By Cavana Faithwalker, Organizational, Community and Personal Empowerment Strategist, Facilitator
"Another thing you may or may not know about Admiral Hopper is that she is credited with coining the phrase, “It is easier to ask forgiveness than it is to get permission,” a lesson I still may not have completely learned."
One of many struggles people deal with when considering the question, 'is there a god' is the question of pain. Pain can register from minor social irritants like the loud neighbors next door to homelessness, the ravages of death and disease.
Some people reason that all pain is necessary and has benefit. Pema Chodron, a Buddhist nun and teacher in the Shambhala tradition,in the Tibetan tradition, she says that in the vaJiana tradition of Buddhism your teacher becomes your biggest trouble maker. The idea is these irritants reveal chinks in the armor so to speak.
Pema Chodron "Troublemakers"
Does all pain have value if one knows how to leverage it? Do we value the human irritants in our lives or shun them? Part of a healthy meditation regimen is bringing your 'third eye' to bear on uncomfortableness in yourself. Do your experiences bare this out or not agree? What about pain inflicted by war or natural disasters, necessary and fruitful? To those of you that are perhaps Buddhist initiates or laymen forgive me for not talking about what Buddhism says and for making pain and suffering synonymous.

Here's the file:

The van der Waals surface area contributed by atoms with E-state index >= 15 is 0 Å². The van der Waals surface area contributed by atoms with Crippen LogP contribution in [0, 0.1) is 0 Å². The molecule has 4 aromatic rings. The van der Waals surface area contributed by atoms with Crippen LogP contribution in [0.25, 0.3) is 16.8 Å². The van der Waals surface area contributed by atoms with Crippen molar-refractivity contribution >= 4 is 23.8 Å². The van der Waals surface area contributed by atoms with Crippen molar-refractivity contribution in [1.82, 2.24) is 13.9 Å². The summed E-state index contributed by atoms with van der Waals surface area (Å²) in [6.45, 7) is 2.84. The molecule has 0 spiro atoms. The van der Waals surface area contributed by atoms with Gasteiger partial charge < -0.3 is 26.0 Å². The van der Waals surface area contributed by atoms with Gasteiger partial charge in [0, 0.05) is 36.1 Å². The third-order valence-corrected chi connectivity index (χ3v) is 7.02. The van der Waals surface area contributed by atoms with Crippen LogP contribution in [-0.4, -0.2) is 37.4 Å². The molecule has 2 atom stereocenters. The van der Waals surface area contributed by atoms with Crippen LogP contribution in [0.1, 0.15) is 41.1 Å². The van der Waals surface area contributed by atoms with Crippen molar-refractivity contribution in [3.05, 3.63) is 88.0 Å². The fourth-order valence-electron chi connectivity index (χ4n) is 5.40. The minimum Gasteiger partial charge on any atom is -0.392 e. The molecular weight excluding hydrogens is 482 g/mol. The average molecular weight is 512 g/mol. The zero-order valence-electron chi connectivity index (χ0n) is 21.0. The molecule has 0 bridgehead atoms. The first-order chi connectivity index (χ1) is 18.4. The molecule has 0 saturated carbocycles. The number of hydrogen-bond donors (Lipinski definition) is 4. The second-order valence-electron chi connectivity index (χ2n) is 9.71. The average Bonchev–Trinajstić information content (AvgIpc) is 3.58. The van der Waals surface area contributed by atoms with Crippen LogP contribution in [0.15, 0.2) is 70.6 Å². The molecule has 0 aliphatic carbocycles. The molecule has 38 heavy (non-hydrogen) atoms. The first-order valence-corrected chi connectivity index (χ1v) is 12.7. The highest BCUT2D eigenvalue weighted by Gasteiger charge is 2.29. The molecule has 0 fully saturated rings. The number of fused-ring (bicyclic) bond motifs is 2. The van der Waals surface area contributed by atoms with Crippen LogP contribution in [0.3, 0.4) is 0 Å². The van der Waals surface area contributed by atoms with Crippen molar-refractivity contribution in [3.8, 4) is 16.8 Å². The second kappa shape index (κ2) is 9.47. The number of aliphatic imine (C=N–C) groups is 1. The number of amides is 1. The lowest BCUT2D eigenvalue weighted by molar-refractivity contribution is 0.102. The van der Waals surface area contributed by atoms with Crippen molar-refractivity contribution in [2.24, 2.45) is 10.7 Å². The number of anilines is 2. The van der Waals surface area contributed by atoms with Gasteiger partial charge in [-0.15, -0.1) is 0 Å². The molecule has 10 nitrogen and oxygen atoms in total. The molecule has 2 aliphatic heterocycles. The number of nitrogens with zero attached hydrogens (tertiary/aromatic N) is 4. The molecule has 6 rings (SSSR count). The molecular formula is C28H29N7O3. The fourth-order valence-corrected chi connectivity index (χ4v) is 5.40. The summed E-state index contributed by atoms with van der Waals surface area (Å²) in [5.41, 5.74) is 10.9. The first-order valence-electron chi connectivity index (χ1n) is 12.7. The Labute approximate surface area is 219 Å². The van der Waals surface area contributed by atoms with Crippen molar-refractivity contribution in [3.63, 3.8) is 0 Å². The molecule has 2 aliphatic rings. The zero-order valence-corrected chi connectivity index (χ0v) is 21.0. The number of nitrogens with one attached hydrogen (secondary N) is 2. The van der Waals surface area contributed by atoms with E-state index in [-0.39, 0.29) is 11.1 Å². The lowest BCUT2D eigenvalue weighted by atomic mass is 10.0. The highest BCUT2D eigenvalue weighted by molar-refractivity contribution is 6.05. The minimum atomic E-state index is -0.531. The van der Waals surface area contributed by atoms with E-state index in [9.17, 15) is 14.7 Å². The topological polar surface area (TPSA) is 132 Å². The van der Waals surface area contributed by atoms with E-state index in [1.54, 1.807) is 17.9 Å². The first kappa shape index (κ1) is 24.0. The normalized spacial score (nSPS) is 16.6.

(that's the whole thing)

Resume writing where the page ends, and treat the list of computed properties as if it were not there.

*Your thoughts?* Once in the early 80s when I managed a Howard Johnson restaurant in New Jersey, I had inherited a very good staff that got along with each other for the most part and were kind of on auto pilot. At one point a young man interviewed to be a waiter. Spencer had big strawberry blond curly hair and had the biggest attitude I'd seen in a while. He was FLAMING gay, and a white boy, 'girlfren' neck jerk, two snaps up down hands on hip, 'I ain't the one' in your face individual,. I think I hired him on the spot and others just knew at some point upper management would fire me for this. Man, Spencer turned that restaurant upside down and inside out especially Peggy. Peggy was probably 60 years old, a career server, and a devout fundamentalist Christian, as was I. Well after this she didn't think I was, lol. I should have had a badge for Spencer, 'I push buttons,' and another one, "my button stays pushed." I had to suggest to him time-outs, shut down cat fights, and constantly cool off Peggy and others too. The other side of Spencer? Spencer was very professional on the floor, conscientious, and one of the most talented people person, food delivering waiters I've ever seen in the ten or so years I was in food service. He had a great sense of humor, used the word 'bitch' way too much, and seemed to accept others, and didn't hold a grudge. Spencer was an authentic person and I am so glad I hired him. The culture of the staff improved, he was a great salesperson and other's sales went up. At first one or two _maybe_ because they weren't gonna let 'that fag' outsell them but mostly because of his example and egging them on. As time went on it was very hard to ignore Spencer's humanity... He bonded well and became part of the Hojo family and developed great working relationships and relationships outside work.